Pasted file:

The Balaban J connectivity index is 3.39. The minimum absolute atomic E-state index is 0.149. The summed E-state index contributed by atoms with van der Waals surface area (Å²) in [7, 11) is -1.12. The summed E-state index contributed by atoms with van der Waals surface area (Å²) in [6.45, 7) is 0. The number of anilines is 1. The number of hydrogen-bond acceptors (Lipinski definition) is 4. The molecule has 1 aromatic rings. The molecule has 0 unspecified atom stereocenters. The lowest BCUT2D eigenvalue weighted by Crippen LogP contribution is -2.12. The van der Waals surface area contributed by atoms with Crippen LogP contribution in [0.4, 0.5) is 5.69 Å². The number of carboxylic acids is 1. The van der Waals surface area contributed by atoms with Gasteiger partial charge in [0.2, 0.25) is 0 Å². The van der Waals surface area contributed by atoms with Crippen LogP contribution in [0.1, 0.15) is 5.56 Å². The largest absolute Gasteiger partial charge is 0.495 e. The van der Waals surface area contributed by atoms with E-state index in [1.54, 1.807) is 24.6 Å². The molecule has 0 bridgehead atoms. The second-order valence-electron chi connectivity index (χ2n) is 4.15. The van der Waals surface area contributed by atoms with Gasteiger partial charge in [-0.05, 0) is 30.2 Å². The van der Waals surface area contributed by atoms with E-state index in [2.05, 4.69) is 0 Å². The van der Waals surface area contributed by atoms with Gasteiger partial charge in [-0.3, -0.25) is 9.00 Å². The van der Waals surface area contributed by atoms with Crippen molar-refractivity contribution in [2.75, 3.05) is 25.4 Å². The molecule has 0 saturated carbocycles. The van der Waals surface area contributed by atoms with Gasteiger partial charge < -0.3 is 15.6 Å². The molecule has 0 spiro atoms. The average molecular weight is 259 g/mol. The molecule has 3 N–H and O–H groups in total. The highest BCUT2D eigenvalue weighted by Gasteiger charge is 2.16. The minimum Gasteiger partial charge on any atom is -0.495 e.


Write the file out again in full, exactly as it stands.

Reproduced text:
The Balaban J connectivity index is 3.39. The minimum absolute atomic E-state index is 0.149. The summed E-state index contributed by atoms with van der Waals surface area (Å²) in [7, 11) is -1.12. The summed E-state index contributed by atoms with van der Waals surface area (Å²) in [6.45, 7) is 0. The number of anilines is 1. The number of hydrogen-bond acceptors (Lipinski definition) is 4. The molecule has 1 aromatic rings. The molecule has 0 unspecified atom stereocenters. The lowest BCUT2D eigenvalue weighted by Crippen LogP contribution is -2.12. The van der Waals surface area contributed by atoms with Crippen LogP contribution in [0.4, 0.5) is 5.69 Å². The number of carboxylic acids is 1. The van der Waals surface area contributed by atoms with Gasteiger partial charge in [0.2, 0.25) is 0 Å². The van der Waals surface area contributed by atoms with Crippen LogP contribution in [0.1, 0.15) is 5.56 Å². The largest absolute Gasteiger partial charge is 0.495 e. The van der Waals surface area contributed by atoms with E-state index in [1.54, 1.807) is 24.6 Å². The molecule has 0 bridgehead atoms. The second-order valence-electron chi connectivity index (χ2n) is 4.15. The van der Waals surface area contributed by atoms with Gasteiger partial charge in [-0.05, 0) is 30.2 Å². The van der Waals surface area contributed by atoms with E-state index in [2.05, 4.69) is 0 Å². The van der Waals surface area contributed by atoms with Gasteiger partial charge in [-0.3, -0.25) is 9.00 Å². The van der Waals surface area contributed by atoms with Crippen molar-refractivity contribution in [2.75, 3.05) is 25.4 Å². The molecule has 0 saturated carbocycles. The van der Waals surface area contributed by atoms with Gasteiger partial charge < -0.3 is 15.6 Å². The molecule has 0 spiro atoms. The average molecular weight is 259 g/mol. The molecule has 3 N–H and O–H groups in total. The highest BCUT2D eigenvalue weighted by Gasteiger charge is 2.16. The minimum Gasteiger partial charge on any atom is -0.495 e.